It is the great irony of Brown v. Board of Education, the landmark desegregation case that celebrates its 60th anniversary this year, that segregation in our schools has gotten even worse, not better. Back in 1954, 17 states still had segregated schools and with court order from the highest court in the land, they were forced to desegregate. How successful were they? Not very. Take Missouri, one of those 17 states. Its most populous city, St. Louis, is still is one of the most segregated cities in the country and its schools are just as segregated as the urban area. But St. Louis is not alone, or even an outlier. New York City, home of the nation’s largest school district, is the most segregated in the country.
In the past few weeks, in a host of opinion articles and media interviews, status quo defenders of America’s public school system sought to explain this troubling situation by focusing on their usual villains – those urging comprehensive education reform. They suggested that enduring racial divides in our schools were to be blamed on charter schools and newly emerging educational options, such as vouchers. Donna Brazile, for example, cited charter schools as part of the segregation problem in American education. As much affection as I have for Donna, it’s not a serious argument when the fact is that charter schools make up only 6 percent of the nation’s public schools.
Worse still, top officials in the Justice Department seem to believe in this mythological link between education reforms and segregation. Last year, the Department filed for an injunction to block the Louisiana school voucher program that was designed for low-income, and predominantly minority kids who were and remained trapped in failing schools. Using the spurious argument that the program exacerbated segregation, the Justice Department asked the Court to “permanently enjoin the State of Louisiana from awarding any school vouchers.”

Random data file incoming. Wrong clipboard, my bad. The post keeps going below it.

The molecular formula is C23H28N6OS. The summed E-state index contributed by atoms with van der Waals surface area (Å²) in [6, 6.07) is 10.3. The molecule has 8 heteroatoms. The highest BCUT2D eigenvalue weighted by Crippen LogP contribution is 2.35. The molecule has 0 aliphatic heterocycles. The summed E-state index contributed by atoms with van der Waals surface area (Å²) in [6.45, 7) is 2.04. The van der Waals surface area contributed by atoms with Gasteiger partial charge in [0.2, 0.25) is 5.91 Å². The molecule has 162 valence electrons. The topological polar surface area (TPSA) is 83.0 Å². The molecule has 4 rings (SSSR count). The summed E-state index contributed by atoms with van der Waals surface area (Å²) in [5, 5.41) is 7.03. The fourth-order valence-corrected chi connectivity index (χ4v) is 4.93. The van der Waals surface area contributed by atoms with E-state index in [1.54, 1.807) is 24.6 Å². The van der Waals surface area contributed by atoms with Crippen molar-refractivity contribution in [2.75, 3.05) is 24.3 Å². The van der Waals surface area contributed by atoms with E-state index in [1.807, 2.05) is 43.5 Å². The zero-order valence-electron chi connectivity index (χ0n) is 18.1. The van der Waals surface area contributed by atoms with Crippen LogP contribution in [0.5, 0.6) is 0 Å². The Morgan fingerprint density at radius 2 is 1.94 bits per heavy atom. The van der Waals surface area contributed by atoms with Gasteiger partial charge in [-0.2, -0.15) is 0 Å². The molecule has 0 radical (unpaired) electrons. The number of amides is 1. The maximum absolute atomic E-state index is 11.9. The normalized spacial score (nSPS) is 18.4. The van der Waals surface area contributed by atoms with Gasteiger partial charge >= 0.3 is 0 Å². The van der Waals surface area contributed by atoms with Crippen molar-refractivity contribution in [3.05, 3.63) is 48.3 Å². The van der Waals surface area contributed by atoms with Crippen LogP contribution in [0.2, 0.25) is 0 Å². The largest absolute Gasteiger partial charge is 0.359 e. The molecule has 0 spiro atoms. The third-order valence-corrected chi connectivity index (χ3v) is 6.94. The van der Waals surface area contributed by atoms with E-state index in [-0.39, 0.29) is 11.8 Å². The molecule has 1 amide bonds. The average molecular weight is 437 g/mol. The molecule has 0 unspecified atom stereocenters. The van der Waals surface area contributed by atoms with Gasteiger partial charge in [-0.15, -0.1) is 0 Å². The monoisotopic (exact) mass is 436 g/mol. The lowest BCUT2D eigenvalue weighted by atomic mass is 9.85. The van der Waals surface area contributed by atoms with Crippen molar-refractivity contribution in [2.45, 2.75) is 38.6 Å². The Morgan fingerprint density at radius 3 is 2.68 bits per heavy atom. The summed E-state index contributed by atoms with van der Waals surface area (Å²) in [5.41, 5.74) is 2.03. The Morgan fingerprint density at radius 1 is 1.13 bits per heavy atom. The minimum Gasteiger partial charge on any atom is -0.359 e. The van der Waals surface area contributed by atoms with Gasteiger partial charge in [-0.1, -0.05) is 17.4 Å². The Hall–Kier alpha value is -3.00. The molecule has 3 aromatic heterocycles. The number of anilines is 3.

Here are the facts. In Louisiana, 93 percent of the children benefiting from the Louisiana Scholarship Program are minorities, all of whom attend underperforming schools and are from low-income families. An independent analysis of the Louisiana voucher program concluded it has “no negative effect on school desegregation.” Those who take part in the program overwhelmingly are moving from one segregated school to another. The new school just happens to be a better school for them academically.
The bitter truth is that America’s schools have been segregated long before the advent of education reform, charter schools, opportunity scholarships and virtual learning. How did they become that way? America is a segregated country, both racially and socio-economically. White and middle class, Black and brown suburban flight left our city schools with primarily low income kids of color. Segregation is a fact of life in school systems in urban cities across the country.
If our Justice Department is serious about attacking segregation in K-12 education, wouldn’t it make more sense to sue New York than Louisiana? Or Missouri, especially since it was one of the 17 states ordered to desegregate?
So how do we end segregation? If you ask me, it all starts with education. And school choice isn’t its cause but its antidote.
The education reform and educational choice movements grew out of a desire to address our collective failure to give our least privileged citizens the education they deserve – not the education to which they’ve been condemned. Blaming those of us who believe in reform and choice doesn’t do anything to help those kids. It’s just a distraction. Getting our kids in good schools is part of the solution, not the problem. Let’s celebrate those outlying – but growing – educational choice programs that are educating kids that otherwise wouldn’t be educated.
Every student who receives a worthwhile education becomes one more child who can thrive in an integrated world. And for goodness sake, let’s stop finding reasons to fight against the innovation, creativity and success we are seeing in education that our citizens want and need.